Skip to main content

Changes to DasScrumTeam Course Program for the Fall

In a few days, we at DasScrumTeam will announce our Swiss course program for the fall. We are planning 4 courses in Zürich (including 2 CSPO's) and 3 in Bern (including 1 CSPO). My partners, Andreas Schliep, Peter Beck and I decided to take this opportunity to make some improvements to our course program.

Here is a summary of the changes:
  • Consistant naming of all courses. "Jumpstart" now refers to entry level Scrum courses, so we have:
    • Certified ScrumMaster/Jumpstart -- in Switzerland, this is our current practice; in Germany and Austria, these are new names.
    • Certified Scrum Product Owner/Jumpstart -- the Jumpstart name is now applied to CSPO courses as well.
  • There are no new dates for "CSM for Scrum Professionals." We plan to re-evaluate our advanced course concept in the context of new guidance from the certifying bodies.
  • Our CSM/Jumpstart course will become a 3 day course, like the CSPO. We made this change because our participants repeatedly asked for more time for questions, more in-depth handling of more topics and more time for lunch and coffee breaks. That certain certifying organizations seem to prefer 3 day courses confirmed our decision.
  • Starting in January, 2012, these changes will apply to our courses in Germany and Austria as well.
What do these changes mean for courses that have already been published? Nothing. Published courses remain exactly as they are. Only new courses courses will be announced as 3 day "/Jumpstart" courses. The dates, descriptions and prices of existing courses remain as they are.

The prices for CSM/Jumpstart and CSPO/Jumpstart in Switzerland will be CHF 2'700 (early booker) and 2'950 regular price. Compared to our current CSPO prices, the early-booker prices are reduced by CHF 100. There is not VAT on public courses in Switzerland.

In Germany and Austria, the corresponding prices are €1'900 and €2'100. Again, the early booker price have been lowered by €150 compared to the current CSPO prices. Prices exclude VAT.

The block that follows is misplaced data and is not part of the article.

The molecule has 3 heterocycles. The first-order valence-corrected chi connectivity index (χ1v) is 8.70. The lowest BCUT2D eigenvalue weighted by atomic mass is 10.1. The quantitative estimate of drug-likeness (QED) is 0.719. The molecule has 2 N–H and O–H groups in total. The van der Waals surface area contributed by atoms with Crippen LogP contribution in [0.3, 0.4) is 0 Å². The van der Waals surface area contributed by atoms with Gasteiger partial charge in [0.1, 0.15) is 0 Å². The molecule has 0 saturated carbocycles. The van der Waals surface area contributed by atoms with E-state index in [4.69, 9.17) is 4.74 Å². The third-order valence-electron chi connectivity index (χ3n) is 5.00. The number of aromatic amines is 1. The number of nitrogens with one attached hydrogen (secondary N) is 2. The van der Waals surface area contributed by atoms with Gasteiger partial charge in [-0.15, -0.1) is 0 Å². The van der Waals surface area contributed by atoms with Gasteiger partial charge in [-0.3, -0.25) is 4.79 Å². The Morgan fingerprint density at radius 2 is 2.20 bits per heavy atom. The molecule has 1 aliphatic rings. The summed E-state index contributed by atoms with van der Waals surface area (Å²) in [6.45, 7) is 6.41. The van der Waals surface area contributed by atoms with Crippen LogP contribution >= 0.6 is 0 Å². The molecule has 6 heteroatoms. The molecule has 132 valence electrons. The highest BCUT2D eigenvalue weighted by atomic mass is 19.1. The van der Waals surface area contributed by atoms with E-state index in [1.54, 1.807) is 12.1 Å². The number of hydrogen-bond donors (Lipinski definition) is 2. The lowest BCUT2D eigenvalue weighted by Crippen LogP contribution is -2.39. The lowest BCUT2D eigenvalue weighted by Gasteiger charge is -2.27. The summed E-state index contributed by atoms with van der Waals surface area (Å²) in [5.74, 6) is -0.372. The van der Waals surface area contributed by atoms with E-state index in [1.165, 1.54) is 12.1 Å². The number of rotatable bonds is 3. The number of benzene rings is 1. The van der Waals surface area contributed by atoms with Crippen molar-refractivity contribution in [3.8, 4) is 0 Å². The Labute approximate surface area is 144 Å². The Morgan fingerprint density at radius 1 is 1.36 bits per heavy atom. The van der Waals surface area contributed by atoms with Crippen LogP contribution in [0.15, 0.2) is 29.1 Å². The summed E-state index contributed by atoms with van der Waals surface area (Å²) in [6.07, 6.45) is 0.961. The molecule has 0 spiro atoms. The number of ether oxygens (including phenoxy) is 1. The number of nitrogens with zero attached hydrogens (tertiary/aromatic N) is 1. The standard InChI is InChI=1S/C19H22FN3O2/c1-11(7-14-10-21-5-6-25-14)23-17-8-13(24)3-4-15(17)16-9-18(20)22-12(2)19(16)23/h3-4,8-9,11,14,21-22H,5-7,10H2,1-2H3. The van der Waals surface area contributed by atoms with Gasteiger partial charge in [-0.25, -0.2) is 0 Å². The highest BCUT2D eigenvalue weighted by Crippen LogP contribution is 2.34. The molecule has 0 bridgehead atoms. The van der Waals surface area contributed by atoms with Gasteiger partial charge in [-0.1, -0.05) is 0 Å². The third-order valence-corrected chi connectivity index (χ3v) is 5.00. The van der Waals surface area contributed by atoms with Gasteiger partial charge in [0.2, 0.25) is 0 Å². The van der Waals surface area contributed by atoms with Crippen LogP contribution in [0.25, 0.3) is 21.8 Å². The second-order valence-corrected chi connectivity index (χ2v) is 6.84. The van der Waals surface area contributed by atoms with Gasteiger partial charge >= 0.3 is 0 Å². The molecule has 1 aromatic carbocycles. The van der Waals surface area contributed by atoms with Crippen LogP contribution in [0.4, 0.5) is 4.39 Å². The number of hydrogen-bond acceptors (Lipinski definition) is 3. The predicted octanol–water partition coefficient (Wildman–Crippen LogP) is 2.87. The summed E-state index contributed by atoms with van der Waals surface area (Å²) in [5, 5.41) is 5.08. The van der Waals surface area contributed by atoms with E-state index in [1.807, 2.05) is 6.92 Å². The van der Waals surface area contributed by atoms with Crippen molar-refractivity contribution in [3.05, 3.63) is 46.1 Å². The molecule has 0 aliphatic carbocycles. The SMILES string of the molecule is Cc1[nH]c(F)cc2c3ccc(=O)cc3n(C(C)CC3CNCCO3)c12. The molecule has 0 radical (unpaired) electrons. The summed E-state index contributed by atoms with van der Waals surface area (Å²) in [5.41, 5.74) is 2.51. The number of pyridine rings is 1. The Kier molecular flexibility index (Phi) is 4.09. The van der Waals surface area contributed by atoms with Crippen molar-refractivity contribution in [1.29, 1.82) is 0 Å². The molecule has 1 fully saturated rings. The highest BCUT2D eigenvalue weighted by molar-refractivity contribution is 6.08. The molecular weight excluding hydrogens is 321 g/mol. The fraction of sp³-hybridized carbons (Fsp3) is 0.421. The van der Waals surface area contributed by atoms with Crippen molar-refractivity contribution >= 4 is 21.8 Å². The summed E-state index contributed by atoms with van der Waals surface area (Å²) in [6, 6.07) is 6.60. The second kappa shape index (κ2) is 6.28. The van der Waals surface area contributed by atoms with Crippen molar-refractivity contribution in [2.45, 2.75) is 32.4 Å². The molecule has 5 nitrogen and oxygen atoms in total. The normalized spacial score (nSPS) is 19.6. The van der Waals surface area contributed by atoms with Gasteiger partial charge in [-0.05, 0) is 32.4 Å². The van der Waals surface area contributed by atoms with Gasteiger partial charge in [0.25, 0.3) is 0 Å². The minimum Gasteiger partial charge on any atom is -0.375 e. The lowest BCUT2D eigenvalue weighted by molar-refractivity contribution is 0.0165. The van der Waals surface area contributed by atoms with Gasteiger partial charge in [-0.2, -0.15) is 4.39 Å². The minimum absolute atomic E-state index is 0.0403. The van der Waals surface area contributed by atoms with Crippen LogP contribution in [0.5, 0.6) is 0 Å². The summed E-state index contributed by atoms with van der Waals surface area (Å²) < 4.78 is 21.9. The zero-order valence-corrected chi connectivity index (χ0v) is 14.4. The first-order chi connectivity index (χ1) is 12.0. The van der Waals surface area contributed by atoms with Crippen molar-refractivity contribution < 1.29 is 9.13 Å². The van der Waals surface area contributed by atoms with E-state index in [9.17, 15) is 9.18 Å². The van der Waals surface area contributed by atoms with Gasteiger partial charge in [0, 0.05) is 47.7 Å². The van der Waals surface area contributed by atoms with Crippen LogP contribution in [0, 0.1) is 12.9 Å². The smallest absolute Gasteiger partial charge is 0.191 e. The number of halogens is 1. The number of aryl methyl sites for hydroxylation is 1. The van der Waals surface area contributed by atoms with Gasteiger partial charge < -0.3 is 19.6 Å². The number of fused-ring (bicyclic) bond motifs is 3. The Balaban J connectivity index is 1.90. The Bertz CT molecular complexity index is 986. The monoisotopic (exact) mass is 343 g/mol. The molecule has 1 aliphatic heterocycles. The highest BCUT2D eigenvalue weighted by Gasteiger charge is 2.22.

Comments

Popular posts from this blog

Scaling Scrum: SAFe, DAD, or LeSS?

Participants in last week's Scrum MasterClass wanted to evaluate approaches to scaling Scrum and Agile for their large enterprise. So I set out to review the available frameworks. Which one is best for your situation?

Recently a number of approaches have started gaining attention, including the Scaled Agile Framework ("SAFe") by Dean Leffingwell, Disciplined Agile Development (DAD), by Scott Ambler, and Large Scale Scrum (LeSS), by Craig Larman and Bas Vodde. (Follow the links for white papers or overviews of each approach).

How to compare these approaches? My starting point is Scrum in the team. Scrum has proven very effective at helping teams perform, even though it does not directly address the issues surrounding larger organizations and teams. An approach to scaling Scrum should not be inconsistent with Scrum itself.

Scrum implements a small number of principles and constraints: Inspect and Adapt. An interdisciplinary Team solves the problem. Deliver something of va…

Sample Definition of Done

Why does Scrum have a Definition of Done? Simple, everyone involved in the project needs to know and understand what Done means. Furthermore, Done should be really done, as in, 'there is nothing stopping us from earning value with this function, except maybe the go-ahead from the Product Owner. Consider the alternative:
Project Manager: Is this function done?
Developer: Yes
Project Manager: So we can ship it?
Developer: Well, No. It needs to be tested, and I need to write some documentation, but the code works, really. I tested it... (pause) ...on my machine. What's wrong with this exchange? To the developer and to the project manager, "done" means something rather different. To the developer in this case, done means: "I don't have to work on this piece of code any more (unless the tester tells me something is wrong)." The project leader is looking for a statement that the code is ready to ship.

At its most basic level, a definition of Done creates a sh…

Five Simple Questions To Determine If You Have the Agile Mindset

My company has started a top-down transition to Scrum and Kanban. Will that make us an Agile company? About 2 years ago, I attended a conference hosted by the Swiss Association for Quality on the topic of Agility. As a warm-up exercise, the participants were given the 4 values of the Agile Manifesto, then asked to arrange themselves in space. How Agile is your company? How Agile do you think it should be? Very Agile on left, very traditional on the right. There was a cluster of people standing well to the right of center. “Why are you standing on the right?” It turns out that they were all from the railway. “Our job is to run the trains on time.” They were uncertain whether this agility thing was really aligned with their purpose.
Is Agility limited to software? Steve Denning has collected the evidence and laid out the case that Agile is not limited to software, nor is it merely a process, nor is it something you can do with part of your time, nor is it something you can have your …